In this position of lifted ribs and extended thoracic spine, the muscles on the back of the spine (thoracic extensors) are in a shortened position and the muscles on the front of the body (the abdominals) are in a lengthened position. Any muscle that is either shortened or lengthened will be less efficient at producing force. To go about correcting this imbalance a first step might be to do some strengthening exercises to the abdominals especially the obliques in an attempt to draw the ribs down towards the pelvis. You may also do some lengthening work to the thoracic extensors like emphasizing the cat in the exercise cat/cow.
When unsure of what to do with an alignment deviation, addressing what is short and what is long is a great place to start however unfortunately, making lasting changes in alignment and having those changes transfer over to your dancing is more complex.
Creating Meaningful Change
When the body is held in a position for a long period of time, the tissue surrounding the joint can begin to adapt to these new changes. When soft tissue is held in a shortened state for a long time this is known as ‘contracture’ and it may adapt to the point that you can’t actually get out of the position. In this case some sort of mechanical altering of the tissue through stretching or soft tissue work will be necessary.
The nervous system however, can adapt in a similar way.
Within our muscles we have something called muscle spindles. These fibres are not actually able to produce force but they do have a sensory component to them that regulates stretch. When a muscle is stretched, the muscle spindles are put under tension and will send a signal to the brain to contract that muscle as a protective mechanism. It’s a fantastic reflex our body is capable of and ultimately protects muscles from being overstretched. When the body is in a position for an extended period of time, the brain will start to consider this new position as ‘normal’ and the reflex system will adapt accordingly.
So let’s take our example from above. If a dancer habitually has adopted this ‘lifted chest’ posture, her reflex system has set this new position as normal. Assuming there is no contracture and this dancer is able to move out of this position, strengthening and lengthening can help her voluntarily override her natural alignment and come into a more ‘ideal’ alignment. However, as soon as her attention is directed towards more complicated choreography, like chainé turns across the floor, she will subconsciously refer back to her habitually alignment.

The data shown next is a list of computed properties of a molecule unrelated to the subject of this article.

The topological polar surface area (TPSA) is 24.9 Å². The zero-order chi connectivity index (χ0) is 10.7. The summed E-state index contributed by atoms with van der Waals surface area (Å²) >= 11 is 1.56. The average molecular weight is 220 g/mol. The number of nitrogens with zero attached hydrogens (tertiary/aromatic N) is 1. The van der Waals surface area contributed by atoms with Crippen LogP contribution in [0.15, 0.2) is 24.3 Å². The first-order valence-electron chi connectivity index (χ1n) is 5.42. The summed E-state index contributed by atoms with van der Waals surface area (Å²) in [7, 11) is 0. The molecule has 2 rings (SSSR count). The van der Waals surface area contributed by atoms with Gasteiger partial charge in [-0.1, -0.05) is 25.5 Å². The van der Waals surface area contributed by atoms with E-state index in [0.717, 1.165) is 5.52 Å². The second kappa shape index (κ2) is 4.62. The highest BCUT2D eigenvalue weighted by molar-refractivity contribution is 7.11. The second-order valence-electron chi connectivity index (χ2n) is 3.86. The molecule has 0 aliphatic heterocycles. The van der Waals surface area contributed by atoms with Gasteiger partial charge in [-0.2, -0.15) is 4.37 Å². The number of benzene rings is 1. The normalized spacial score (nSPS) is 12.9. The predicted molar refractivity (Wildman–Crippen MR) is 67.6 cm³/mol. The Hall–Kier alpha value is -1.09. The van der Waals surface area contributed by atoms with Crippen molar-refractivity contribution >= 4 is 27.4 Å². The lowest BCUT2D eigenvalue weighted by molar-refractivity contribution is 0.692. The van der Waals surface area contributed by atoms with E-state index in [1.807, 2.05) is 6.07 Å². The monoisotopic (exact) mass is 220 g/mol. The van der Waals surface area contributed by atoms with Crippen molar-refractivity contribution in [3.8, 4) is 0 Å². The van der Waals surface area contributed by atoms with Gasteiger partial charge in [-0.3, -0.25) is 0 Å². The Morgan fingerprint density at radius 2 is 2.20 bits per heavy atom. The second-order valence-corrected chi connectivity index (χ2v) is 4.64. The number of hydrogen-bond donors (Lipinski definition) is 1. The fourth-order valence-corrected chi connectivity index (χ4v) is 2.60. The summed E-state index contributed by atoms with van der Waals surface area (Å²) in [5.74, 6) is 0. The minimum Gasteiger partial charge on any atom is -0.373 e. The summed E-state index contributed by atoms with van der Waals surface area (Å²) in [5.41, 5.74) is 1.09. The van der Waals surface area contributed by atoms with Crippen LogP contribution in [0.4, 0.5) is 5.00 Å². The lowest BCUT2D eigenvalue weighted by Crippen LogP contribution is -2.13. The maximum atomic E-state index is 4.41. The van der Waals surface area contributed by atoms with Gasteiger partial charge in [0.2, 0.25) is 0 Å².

Thus correcting the mechanical issues is only half the battle. What we must do, is find a way to actually change this dancers’ neuro-patterning on a subconscious level, changing her 'normal'. One of the best ways to do this is through the use of imagery.
In their book ‘Motor Learning and Control for Dance’, Donna Krasnow and Virginia Wilmerding outline three ways in which imagery is an effective tool for changing alignment on a subconscious level.
Ultimately, if tissue has adapted over time to the point that it can no longer reach this position no amount of imagery is going to get it there. In this situation a combination of soft tissue work, stretching or strengthening will be necessary. However ultimately it is the combination of both mechanical change and neuromuscular change that will lead to lasting changes in alignment.
“Body therapies agree on the same fundamental belief that changes in alignment need to occur at the subconscious, subcortical level of the brain. Imagery and visualization are common tools used in these practices” Eric Franklin
In Safe Dance Practice Module 1, we go through all the segments of the body (spine, pelvis, knees, lower legs, feet and shoulder complex) and discuss the anatomy of the joint, common postural deviations and how to go about optimizing alignment using both mechanical and neuromuscular approaches. Once we understand that changes in alignment happen both at the physical and neurological level, we can start to make meaningful changes that stick.
Haas, J. (2010). Dance anatomy. Champaign, IL: Human Kinetics.
Krasnow, D. H. & Wilmerding, M.V. (2015). Motor Learning and Control for Dance. Champaign, IL: Human Kinetics.
Quin, E., Rafferty, S., Tomlinson, C. (2015). Safe dance practice: An applied dance science perspective: Champaign: Human Kinetics
Hi, I'm Hannah. I'm a dance science consultant, Movement specialist and Registered Massage Therapist residing in Toronto. I am a Registered Provider for Safe in Dance International and teach workshops and courses related to Safe Dance Practice. Here is what I have to say about all things health and movement related.